Most T-Mobile customers may be able to get a free hour of Wi-Fi on select Gogo flights, while some subscribers get unlimited Gogo Wi-Fi with certain plans.
For Southwest Airlines fans, the Southwest Rapid Rewards Performance Business Credit Card offers reimbursement for up to 365 $8 inflight Wi-Fi purchases on Southwest each year. Southwest charges $8 for an all-day Wi-Fi pass, so this card effectively gets you free Wi-Fi on Southwest every day of the year. Pay for the purchase using your card, and you will receive a statement credit after the fact.
For American Airlines passengers, there’s the $99-a-year AAdvantage Aviator Red World Elite Mastercard that offers up to $25 in statement credits toward Wi-Fi purchases on AA flights and the AAdvantage Aviator Silver World Elite Mastercard (not currently open to new applications) that offers up to $50 in statement credits per year.
The information for the AAdvantage Aviator Red card and AAdvantage Aviator Silver card has been collected independently by The Points Guy. The card details on this page have not been reviewed or provided by the card issuer.
Beyond this, there are several airlines that offer free inflight Wi-Fi, though offerings can vary by elite status and which cabin you’re flying in, or be subject to time limits.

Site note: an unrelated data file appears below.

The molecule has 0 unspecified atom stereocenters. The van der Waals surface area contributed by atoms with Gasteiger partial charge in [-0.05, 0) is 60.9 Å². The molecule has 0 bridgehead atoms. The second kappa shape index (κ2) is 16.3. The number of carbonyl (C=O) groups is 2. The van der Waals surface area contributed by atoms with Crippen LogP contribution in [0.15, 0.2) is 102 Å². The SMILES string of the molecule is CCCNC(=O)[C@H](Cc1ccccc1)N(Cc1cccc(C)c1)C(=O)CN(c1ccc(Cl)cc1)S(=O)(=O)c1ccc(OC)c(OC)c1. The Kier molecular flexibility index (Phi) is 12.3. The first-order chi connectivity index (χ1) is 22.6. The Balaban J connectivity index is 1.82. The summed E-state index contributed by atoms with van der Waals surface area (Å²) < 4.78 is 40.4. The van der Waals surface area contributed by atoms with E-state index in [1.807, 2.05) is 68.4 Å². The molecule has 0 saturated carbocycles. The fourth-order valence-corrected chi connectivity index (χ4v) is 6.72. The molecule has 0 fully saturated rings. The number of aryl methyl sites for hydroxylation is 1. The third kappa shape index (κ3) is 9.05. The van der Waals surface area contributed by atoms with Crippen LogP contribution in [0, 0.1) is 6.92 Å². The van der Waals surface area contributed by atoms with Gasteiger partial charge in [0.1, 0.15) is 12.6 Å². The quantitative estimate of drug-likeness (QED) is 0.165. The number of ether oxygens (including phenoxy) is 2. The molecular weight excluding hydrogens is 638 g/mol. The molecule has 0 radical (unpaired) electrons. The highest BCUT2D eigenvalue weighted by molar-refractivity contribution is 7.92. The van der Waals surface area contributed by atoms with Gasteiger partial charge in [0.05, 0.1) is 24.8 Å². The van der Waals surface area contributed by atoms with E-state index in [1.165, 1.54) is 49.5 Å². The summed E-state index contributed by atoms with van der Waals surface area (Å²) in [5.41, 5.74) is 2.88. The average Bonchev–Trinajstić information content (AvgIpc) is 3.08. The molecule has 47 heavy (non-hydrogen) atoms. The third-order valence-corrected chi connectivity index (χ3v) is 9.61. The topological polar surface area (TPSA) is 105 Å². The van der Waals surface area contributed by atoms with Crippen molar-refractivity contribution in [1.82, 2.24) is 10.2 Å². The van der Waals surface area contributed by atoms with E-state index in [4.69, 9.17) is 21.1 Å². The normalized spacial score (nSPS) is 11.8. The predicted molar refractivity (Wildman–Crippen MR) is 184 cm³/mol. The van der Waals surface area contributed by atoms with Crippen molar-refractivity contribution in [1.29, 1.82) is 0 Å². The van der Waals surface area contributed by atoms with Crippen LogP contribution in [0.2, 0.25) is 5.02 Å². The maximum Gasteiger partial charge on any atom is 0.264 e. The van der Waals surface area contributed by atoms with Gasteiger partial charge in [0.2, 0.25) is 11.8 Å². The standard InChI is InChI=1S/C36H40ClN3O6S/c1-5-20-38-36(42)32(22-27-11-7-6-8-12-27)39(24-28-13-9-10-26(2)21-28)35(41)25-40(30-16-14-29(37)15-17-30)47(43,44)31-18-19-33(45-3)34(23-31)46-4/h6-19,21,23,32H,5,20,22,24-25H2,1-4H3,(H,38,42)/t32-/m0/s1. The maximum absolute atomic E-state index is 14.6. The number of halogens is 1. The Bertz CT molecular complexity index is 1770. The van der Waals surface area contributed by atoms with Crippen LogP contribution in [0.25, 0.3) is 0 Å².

If you’re looking for free internet on your next flight, there are several ways to get it. The fact that more inflight Wi-Fi purchases are coding as airline purchases should be welcome news for those with airline incidental credits and travel credits to burn. If you’ve struggled to use these credits in years past, buying an internet pass on your next flight could provide value to you. Be sure to check which type of Wi-Fi will be available on your plane in advance, and remember that if you’re using an American Express card, this perk only applies to your preferred airline.
Featured photo courtesy of Delta Air Lines.
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Editorial Note: Opinions expressed here are the author’s alone, not those of any bank, credit card issuer, airlines or hotel chain, and have not been reviewed, approved or otherwise endorsed by any of these entities.
Oops! Did you mean…
Welcome to The Points Guy!
The credit card offers that appear on the website are from credit card companies from which ThePointsGuy.com receives compensation. This compensation may impact how and where products appear on this site (including, for example, the order in which they appear). This site does not include all credit card companies or all available credit card offers. Please view our advertising policy page for more information.
Editorial Note: Opinions expressed here are the author’s alone, not those of any bank, credit card issuer, airlines or hotel chain, and have not been reviewed, approved or otherwise endorsed by any of these entities.